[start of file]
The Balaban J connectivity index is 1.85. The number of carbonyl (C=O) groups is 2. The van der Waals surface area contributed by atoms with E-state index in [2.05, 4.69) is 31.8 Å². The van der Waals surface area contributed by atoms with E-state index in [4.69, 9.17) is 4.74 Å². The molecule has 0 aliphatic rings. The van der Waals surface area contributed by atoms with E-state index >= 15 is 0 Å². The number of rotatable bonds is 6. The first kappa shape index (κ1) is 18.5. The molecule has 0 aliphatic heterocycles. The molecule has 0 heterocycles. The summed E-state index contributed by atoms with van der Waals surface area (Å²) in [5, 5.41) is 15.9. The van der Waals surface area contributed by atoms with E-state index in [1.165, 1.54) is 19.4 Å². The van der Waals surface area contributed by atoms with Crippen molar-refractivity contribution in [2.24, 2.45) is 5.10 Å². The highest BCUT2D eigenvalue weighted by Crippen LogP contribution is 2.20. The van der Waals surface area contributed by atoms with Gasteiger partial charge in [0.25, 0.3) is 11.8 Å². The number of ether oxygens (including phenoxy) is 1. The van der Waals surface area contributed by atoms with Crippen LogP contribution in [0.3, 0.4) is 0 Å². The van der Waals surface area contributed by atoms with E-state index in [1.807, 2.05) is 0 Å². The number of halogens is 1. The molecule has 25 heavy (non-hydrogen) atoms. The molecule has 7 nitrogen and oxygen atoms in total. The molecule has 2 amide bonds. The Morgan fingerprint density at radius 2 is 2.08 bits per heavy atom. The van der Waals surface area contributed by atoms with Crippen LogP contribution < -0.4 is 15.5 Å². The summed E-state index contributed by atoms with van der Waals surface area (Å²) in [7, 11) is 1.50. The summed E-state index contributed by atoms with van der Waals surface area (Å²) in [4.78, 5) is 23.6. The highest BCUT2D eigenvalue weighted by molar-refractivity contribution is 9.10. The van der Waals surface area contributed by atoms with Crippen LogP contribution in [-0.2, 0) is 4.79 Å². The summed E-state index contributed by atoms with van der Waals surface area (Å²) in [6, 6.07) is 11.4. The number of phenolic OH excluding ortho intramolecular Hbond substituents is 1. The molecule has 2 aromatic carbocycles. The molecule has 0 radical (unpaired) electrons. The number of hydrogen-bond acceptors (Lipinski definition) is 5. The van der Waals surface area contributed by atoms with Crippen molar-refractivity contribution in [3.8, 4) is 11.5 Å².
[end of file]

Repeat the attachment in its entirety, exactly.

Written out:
The Balaban J connectivity index is 1.85. The number of carbonyl (C=O) groups is 2. The van der Waals surface area contributed by atoms with E-state index in [2.05, 4.69) is 31.8 Å². The van der Waals surface area contributed by atoms with E-state index in [4.69, 9.17) is 4.74 Å². The molecule has 0 aliphatic rings. The van der Waals surface area contributed by atoms with E-state index >= 15 is 0 Å². The number of rotatable bonds is 6. The first kappa shape index (κ1) is 18.5. The molecule has 0 aliphatic heterocycles. The molecule has 0 heterocycles. The summed E-state index contributed by atoms with van der Waals surface area (Å²) in [5, 5.41) is 15.9. The van der Waals surface area contributed by atoms with E-state index in [1.165, 1.54) is 19.4 Å². The van der Waals surface area contributed by atoms with Crippen molar-refractivity contribution in [2.24, 2.45) is 5.10 Å². The highest BCUT2D eigenvalue weighted by Crippen LogP contribution is 2.20. The van der Waals surface area contributed by atoms with Gasteiger partial charge in [0.25, 0.3) is 11.8 Å². The number of ether oxygens (including phenoxy) is 1. The van der Waals surface area contributed by atoms with Crippen LogP contribution in [0.3, 0.4) is 0 Å². The van der Waals surface area contributed by atoms with E-state index in [1.807, 2.05) is 0 Å². The number of halogens is 1. The molecule has 25 heavy (non-hydrogen) atoms. The molecule has 7 nitrogen and oxygen atoms in total. The molecule has 2 amide bonds. The Morgan fingerprint density at radius 2 is 2.08 bits per heavy atom. The van der Waals surface area contributed by atoms with Crippen LogP contribution < -0.4 is 15.5 Å². The summed E-state index contributed by atoms with van der Waals surface area (Å²) in [7, 11) is 1.50. The summed E-state index contributed by atoms with van der Waals surface area (Å²) in [4.78, 5) is 23.6. The highest BCUT2D eigenvalue weighted by molar-refractivity contribution is 9.10. The van der Waals surface area contributed by atoms with Crippen LogP contribution in [-0.2, 0) is 4.79 Å². The summed E-state index contributed by atoms with van der Waals surface area (Å²) in [6, 6.07) is 11.4. The number of phenolic OH excluding ortho intramolecular Hbond substituents is 1. The molecule has 2 aromatic carbocycles. The molecule has 0 radical (unpaired) electrons. The number of hydrogen-bond acceptors (Lipinski definition) is 5. The van der Waals surface area contributed by atoms with Crippen molar-refractivity contribution in [3.8, 4) is 11.5 Å².